3 mayors feuding over flood control
MINALIN, Pampanga—Three mayors were at loggerheads on Tuesday when they took different approaches to easing or preventing floods in their towns.
Mayor John Sambo of Sto. Tomas stopped personnel deployed by Mayor Edwin Santiago of the neighboring City of San Fernando from pumping out water from the city’s villages of San Juan, Sto. Niño and San Pedro and the capitol compound. He said he feared that Sto. Tomas would suffer once the water was directed toward the San Fernando-Sto. Tomas-Minalin tail dike.
Village leaders said the floodwaters should be pumped out because San Fernando River neared its spilling level.
San Fernando, the capital of Pampanga, has been dealing with floods since Aug. 12 as water from eastern Sto. Tomas kept flowing back to the city.
In Minalin, Mayor Edgar Flores closed the check gates of the tail dike, preventing water flowing out of Sto. Tomas and San Fernando from draining toward Sapang Labuan, now the drainer of Gugu River.
Big concrete slabs for a bridge project of the Department of Public Works and Highways (DPWH) have blocked the flow of water. The contractor was not on site, but the provincial government put two backhoes on barges to move silt, drain the water out toward the towns of Guagua and Sasmuan, and prevent an overspill in the Minalin village of Sta. Catalina and Betis village in Guagua.
Vice Gov. Dennis Pineda, head of the Pampanga Disaster Risk Reduction and Management Council (PDRRMC), gathered the feuding mayors to a meeting to come up with a unified measure to mitigate floods.
Several portions of the tail dike, which were scoured by heavy rains, have been plugged with sand bags. DPWH contractors were asked to restore the damaged sections of the dike.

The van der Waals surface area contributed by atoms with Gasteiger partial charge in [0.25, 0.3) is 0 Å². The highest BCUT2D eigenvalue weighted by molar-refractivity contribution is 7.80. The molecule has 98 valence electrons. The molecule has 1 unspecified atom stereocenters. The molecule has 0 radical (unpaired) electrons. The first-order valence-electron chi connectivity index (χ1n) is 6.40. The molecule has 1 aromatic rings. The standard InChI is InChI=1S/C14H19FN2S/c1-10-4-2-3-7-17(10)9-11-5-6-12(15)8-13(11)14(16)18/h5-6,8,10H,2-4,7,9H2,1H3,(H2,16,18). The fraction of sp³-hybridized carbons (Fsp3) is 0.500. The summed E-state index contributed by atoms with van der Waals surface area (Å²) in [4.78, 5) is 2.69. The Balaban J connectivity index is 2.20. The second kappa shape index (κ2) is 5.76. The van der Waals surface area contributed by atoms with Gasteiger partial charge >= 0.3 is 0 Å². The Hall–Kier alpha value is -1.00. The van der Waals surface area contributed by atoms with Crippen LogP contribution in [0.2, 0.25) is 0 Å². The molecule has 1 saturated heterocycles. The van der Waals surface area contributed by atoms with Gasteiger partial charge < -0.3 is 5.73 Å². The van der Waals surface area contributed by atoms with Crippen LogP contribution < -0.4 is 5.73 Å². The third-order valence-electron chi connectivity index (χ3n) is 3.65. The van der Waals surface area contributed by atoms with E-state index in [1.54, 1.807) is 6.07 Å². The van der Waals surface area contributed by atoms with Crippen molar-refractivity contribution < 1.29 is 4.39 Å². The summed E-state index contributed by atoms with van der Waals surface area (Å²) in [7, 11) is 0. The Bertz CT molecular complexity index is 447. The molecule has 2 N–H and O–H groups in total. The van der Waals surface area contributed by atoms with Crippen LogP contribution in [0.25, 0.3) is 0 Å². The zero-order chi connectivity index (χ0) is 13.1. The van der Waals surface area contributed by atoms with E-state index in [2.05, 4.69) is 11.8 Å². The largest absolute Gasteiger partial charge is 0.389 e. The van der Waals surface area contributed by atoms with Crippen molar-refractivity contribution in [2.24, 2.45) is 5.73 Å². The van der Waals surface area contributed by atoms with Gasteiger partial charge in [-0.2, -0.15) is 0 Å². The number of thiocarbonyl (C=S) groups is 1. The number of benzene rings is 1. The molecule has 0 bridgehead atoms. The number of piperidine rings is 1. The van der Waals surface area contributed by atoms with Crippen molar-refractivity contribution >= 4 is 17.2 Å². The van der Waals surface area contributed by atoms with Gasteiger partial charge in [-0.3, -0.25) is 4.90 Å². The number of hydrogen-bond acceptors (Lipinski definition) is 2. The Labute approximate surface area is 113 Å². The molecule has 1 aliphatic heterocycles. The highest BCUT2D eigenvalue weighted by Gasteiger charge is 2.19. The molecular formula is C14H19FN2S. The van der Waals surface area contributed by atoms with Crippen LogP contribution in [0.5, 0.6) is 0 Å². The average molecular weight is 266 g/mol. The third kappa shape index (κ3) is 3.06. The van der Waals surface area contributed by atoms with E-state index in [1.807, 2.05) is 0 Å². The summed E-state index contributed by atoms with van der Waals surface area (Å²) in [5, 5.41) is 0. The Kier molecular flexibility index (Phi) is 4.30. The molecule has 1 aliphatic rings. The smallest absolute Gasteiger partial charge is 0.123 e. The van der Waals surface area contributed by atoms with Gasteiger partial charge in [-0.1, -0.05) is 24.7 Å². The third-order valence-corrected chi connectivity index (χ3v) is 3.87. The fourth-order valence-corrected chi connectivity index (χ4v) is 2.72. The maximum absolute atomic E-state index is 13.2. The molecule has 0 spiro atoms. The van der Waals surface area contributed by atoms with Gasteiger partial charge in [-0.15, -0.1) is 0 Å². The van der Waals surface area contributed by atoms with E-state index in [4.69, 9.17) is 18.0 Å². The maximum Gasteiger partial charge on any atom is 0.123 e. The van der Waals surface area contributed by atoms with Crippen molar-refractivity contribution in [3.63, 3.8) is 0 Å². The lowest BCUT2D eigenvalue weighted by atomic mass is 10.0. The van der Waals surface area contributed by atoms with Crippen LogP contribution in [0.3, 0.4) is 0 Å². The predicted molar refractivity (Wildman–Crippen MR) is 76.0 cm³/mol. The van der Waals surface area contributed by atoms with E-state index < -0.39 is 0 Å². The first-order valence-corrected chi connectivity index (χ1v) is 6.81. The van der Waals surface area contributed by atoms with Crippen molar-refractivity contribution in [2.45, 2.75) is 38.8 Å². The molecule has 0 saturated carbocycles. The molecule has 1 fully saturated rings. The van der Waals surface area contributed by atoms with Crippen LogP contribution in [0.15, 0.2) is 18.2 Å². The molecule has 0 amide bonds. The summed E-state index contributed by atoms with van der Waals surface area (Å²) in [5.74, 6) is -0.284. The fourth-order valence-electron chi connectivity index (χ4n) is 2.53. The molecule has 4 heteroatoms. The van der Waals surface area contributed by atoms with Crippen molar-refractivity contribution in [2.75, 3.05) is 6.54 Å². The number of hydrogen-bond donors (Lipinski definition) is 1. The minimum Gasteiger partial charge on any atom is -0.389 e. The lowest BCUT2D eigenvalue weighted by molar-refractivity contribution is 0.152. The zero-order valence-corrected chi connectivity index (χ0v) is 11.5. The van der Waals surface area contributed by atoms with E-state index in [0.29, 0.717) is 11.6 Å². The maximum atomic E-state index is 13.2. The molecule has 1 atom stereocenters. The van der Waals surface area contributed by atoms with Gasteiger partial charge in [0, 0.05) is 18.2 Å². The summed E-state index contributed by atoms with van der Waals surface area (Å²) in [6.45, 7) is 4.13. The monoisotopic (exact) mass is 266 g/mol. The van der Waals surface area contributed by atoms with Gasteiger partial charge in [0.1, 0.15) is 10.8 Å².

Forty-seven villages in Bulacan and Pampanga remained flooded on Tuesday, according to the Central Luzon Regional Disaster Risk Reduction and Management Council. At least 709 families (2,948 people) stayed in 26 evacuation centers.
Two men drowned in Bulacan, according to the council.
Rufino Lozada, 74, of San Ildefonso town, was carried away by strong current in Maasim River as he brought his carabao to higher grounds. Joseph Cepeda, 18, of Sta. Maria town, was swept away by water from a swollen creek.
On Tuesday, three people suffered serious injuries from electrocution when they put up a clothesline inside their home in San Juan village in Lubao town. They were identified as Leonardo Parungao, Chandler dela Cruz and Marielle Pantig.
Monsoon floods destroyed palay planted in around 2,000 hectares of rice fields, with officials estimating the losses at P15.6 million, the PDRRMC said.
In Pangasinan province, 49 villages in six towns and Dagupan City have been flooded, prompting rescue officials to evacuate at least 59 families.
On Tuesday, the water level of Sinocalan River, one the major river systems, was recorded at 2.68 meters (8.8 feet), or 1.16 meters (3.8 feet) above the normal level. The river traverses the towns of Santa Barbara, Calasiao and Dagupan.
A wall in an elementary school in Barangay Bonuan Binloc in Dagupan collapsed due to floodwaters. Also underwater were the towns of Binmaley, Agno, Bugallon and Lingayen.
Binga Dam in Benguet province discharged water toward Agno River to ease pressure on its reservoir, according to Onofre Ponce, principal engineer of National Power Corp. (Napocor).
As of 9 a.m. on Tuesday, three of the dam’s spillway gates were raised by half a meter, spilling water at 245 cubic meters per second. One cubic meter is equivalent to 1,000 liters or five drums of water per second.
The dam can accommodate water up to 575 meters above sea level (masl). At 6 a.m. on Tuesday, its water level reached 573.32 masl, or 1.68 meters below its spilling level.
Agno River traverses 16 Pangasinan towns and cities before exiting to Lingayen Gulf.
Water spilled from Binga Dam flows downstream to San Roque Dam in San Manuel town in Pangasinan. At 6 a.m. on Tuesday, water level at the San Roque Dam was 235.68 masl, or 44.32 meters below its peak level of 280 masl. With a report from Gabriel Cardinoza, Inquirer Northern Luzon
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